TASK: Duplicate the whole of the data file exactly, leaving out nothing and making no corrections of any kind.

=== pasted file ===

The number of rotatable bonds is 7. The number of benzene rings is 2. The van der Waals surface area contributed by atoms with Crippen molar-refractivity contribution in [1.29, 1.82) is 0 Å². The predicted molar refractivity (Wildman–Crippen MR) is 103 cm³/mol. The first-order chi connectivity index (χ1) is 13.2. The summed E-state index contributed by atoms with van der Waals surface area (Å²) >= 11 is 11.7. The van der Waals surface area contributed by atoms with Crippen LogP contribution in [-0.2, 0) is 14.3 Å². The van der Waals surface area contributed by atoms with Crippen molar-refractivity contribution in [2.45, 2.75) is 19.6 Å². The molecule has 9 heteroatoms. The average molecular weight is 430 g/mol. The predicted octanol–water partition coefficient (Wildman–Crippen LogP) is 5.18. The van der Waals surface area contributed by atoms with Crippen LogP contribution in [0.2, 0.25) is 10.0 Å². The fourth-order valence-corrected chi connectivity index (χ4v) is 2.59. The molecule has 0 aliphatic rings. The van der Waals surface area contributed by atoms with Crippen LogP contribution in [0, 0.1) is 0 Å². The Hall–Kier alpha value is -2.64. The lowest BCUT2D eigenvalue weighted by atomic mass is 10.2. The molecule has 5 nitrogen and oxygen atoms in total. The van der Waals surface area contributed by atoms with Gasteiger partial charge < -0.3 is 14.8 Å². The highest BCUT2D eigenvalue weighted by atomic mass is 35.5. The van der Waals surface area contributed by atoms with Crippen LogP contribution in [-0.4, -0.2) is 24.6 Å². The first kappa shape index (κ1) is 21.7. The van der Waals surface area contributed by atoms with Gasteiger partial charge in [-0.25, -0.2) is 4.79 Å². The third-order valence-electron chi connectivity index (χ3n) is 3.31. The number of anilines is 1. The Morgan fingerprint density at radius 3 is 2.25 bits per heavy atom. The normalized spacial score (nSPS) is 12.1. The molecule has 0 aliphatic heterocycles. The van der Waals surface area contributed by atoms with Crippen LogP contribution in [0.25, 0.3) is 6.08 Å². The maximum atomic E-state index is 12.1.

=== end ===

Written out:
The number of rotatable bonds is 7. The number of benzene rings is 2. The van der Waals surface area contributed by atoms with Crippen molar-refractivity contribution in [1.29, 1.82) is 0 Å². The predicted molar refractivity (Wildman–Crippen MR) is 103 cm³/mol. The first-order chi connectivity index (χ1) is 13.2. The summed E-state index contributed by atoms with van der Waals surface area (Å²) >= 11 is 11.7. The van der Waals surface area contributed by atoms with Crippen LogP contribution in [-0.2, 0) is 14.3 Å². The van der Waals surface area contributed by atoms with Crippen molar-refractivity contribution in [2.45, 2.75) is 19.6 Å². The molecule has 9 heteroatoms. The average molecular weight is 430 g/mol. The predicted octanol–water partition coefficient (Wildman–Crippen LogP) is 5.18. The van der Waals surface area contributed by atoms with Crippen LogP contribution in [0.2, 0.25) is 10.0 Å². The fourth-order valence-corrected chi connectivity index (χ4v) is 2.59. The molecule has 0 aliphatic rings. The van der Waals surface area contributed by atoms with Crippen LogP contribution in [0, 0.1) is 0 Å². The Hall–Kier alpha value is -2.64. The lowest BCUT2D eigenvalue weighted by atomic mass is 10.2. The molecule has 5 nitrogen and oxygen atoms in total. The van der Waals surface area contributed by atoms with Gasteiger partial charge < -0.3 is 14.8 Å². The highest BCUT2D eigenvalue weighted by atomic mass is 35.5. The van der Waals surface area contributed by atoms with Crippen LogP contribution in [-0.4, -0.2) is 24.6 Å². The first kappa shape index (κ1) is 21.7. The van der Waals surface area contributed by atoms with Gasteiger partial charge in [-0.25, -0.2) is 4.79 Å². The third-order valence-electron chi connectivity index (χ3n) is 3.31. The number of anilines is 1. The Morgan fingerprint density at radius 3 is 2.25 bits per heavy atom. The normalized spacial score (nSPS) is 12.1. The molecule has 0 aliphatic heterocycles. The van der Waals surface area contributed by atoms with Crippen LogP contribution in [0.25, 0.3) is 6.08 Å². The maximum atomic E-state index is 12.1.